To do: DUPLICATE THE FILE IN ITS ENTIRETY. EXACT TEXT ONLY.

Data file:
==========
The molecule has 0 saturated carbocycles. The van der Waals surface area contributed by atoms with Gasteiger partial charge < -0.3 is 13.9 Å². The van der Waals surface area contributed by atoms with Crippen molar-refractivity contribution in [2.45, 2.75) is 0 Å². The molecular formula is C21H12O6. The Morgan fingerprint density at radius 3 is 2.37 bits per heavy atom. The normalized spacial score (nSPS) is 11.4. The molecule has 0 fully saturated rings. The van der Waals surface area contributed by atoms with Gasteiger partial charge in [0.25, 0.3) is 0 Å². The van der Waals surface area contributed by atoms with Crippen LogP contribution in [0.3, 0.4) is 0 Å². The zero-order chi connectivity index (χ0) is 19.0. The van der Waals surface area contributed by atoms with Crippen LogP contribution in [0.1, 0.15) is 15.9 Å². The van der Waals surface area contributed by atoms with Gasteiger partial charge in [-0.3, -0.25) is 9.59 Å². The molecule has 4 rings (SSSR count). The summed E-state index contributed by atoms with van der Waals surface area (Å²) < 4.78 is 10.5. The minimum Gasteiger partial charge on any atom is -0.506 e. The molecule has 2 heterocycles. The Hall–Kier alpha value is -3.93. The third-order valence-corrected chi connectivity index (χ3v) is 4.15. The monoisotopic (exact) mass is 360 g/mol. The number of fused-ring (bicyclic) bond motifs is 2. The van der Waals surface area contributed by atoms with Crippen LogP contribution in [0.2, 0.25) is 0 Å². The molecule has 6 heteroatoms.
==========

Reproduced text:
The molecule has 0 saturated carbocycles. The van der Waals surface area contributed by atoms with Gasteiger partial charge < -0.3 is 13.9 Å². The van der Waals surface area contributed by atoms with Crippen molar-refractivity contribution in [2.45, 2.75) is 0 Å². The molecular formula is C21H12O6. The Morgan fingerprint density at radius 3 is 2.37 bits per heavy atom. The normalized spacial score (nSPS) is 11.4. The molecule has 0 fully saturated rings. The van der Waals surface area contributed by atoms with Gasteiger partial charge in [0.25, 0.3) is 0 Å². The van der Waals surface area contributed by atoms with Crippen LogP contribution in [0.3, 0.4) is 0 Å². The zero-order chi connectivity index (χ0) is 19.0. The van der Waals surface area contributed by atoms with Crippen LogP contribution in [0.1, 0.15) is 15.9 Å². The van der Waals surface area contributed by atoms with Gasteiger partial charge in [-0.3, -0.25) is 9.59 Å². The molecule has 4 rings (SSSR count). The summed E-state index contributed by atoms with van der Waals surface area (Å²) < 4.78 is 10.5. The minimum Gasteiger partial charge on any atom is -0.506 e. The molecule has 2 heterocycles. The Hall–Kier alpha value is -3.93. The third-order valence-corrected chi connectivity index (χ3v) is 4.15. The monoisotopic (exact) mass is 360 g/mol. The number of fused-ring (bicyclic) bond motifs is 2. The van der Waals surface area contributed by atoms with Crippen LogP contribution in [0.2, 0.25) is 0 Å². The molecule has 6 heteroatoms.